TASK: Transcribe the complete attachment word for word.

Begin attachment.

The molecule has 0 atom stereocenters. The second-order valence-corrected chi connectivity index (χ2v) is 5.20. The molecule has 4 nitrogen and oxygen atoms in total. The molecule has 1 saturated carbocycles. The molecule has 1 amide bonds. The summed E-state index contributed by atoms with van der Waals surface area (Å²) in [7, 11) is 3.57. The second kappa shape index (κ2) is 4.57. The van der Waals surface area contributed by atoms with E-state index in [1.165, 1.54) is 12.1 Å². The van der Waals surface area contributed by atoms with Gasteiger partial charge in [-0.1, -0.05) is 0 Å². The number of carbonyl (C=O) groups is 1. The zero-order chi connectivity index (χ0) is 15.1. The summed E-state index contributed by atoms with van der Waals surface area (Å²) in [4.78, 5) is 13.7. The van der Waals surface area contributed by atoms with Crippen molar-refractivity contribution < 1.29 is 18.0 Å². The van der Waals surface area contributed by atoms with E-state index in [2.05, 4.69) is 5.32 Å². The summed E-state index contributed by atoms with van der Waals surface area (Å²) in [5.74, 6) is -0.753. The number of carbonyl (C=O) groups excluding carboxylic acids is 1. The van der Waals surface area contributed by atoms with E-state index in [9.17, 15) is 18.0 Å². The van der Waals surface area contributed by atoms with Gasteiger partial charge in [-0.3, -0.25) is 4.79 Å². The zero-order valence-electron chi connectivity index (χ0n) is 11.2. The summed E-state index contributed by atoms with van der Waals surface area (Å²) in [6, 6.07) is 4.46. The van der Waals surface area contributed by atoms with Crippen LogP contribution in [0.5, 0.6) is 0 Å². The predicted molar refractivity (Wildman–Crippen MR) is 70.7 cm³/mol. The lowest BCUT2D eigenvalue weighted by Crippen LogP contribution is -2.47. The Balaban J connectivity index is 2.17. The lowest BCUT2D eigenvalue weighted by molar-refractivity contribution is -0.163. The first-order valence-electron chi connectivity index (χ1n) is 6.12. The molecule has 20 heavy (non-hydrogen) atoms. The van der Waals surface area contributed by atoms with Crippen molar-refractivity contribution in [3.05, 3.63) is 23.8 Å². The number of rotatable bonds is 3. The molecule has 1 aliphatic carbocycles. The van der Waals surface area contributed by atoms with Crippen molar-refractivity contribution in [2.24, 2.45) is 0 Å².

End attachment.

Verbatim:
The molecule has 0 atom stereocenters. The second-order valence-corrected chi connectivity index (χ2v) is 5.20. The molecule has 4 nitrogen and oxygen atoms in total. The molecule has 1 saturated carbocycles. The molecule has 1 amide bonds. The summed E-state index contributed by atoms with van der Waals surface area (Å²) in [7, 11) is 3.57. The second kappa shape index (κ2) is 4.57. The van der Waals surface area contributed by atoms with E-state index in [1.165, 1.54) is 12.1 Å². The van der Waals surface area contributed by atoms with Gasteiger partial charge in [-0.1, -0.05) is 0 Å². The number of carbonyl (C=O) groups is 1. The zero-order chi connectivity index (χ0) is 15.1. The summed E-state index contributed by atoms with van der Waals surface area (Å²) in [4.78, 5) is 13.7. The van der Waals surface area contributed by atoms with Crippen molar-refractivity contribution < 1.29 is 18.0 Å². The van der Waals surface area contributed by atoms with E-state index in [2.05, 4.69) is 5.32 Å². The summed E-state index contributed by atoms with van der Waals surface area (Å²) in [5.74, 6) is -0.753. The number of carbonyl (C=O) groups excluding carboxylic acids is 1. The van der Waals surface area contributed by atoms with E-state index in [9.17, 15) is 18.0 Å². The van der Waals surface area contributed by atoms with Gasteiger partial charge in [-0.3, -0.25) is 4.79 Å². The zero-order valence-electron chi connectivity index (χ0n) is 11.2. The summed E-state index contributed by atoms with van der Waals surface area (Å²) in [6, 6.07) is 4.46. The van der Waals surface area contributed by atoms with Crippen LogP contribution in [0.5, 0.6) is 0 Å². The predicted molar refractivity (Wildman–Crippen MR) is 70.7 cm³/mol. The lowest BCUT2D eigenvalue weighted by Crippen LogP contribution is -2.47. The Balaban J connectivity index is 2.17. The lowest BCUT2D eigenvalue weighted by molar-refractivity contribution is -0.163. The first-order valence-electron chi connectivity index (χ1n) is 6.12. The molecule has 20 heavy (non-hydrogen) atoms. The van der Waals surface area contributed by atoms with Crippen molar-refractivity contribution in [3.05, 3.63) is 23.8 Å². The number of rotatable bonds is 3. The molecule has 1 aliphatic carbocycles. The van der Waals surface area contributed by atoms with Crippen molar-refractivity contribution in [2.24, 2.45) is 0 Å².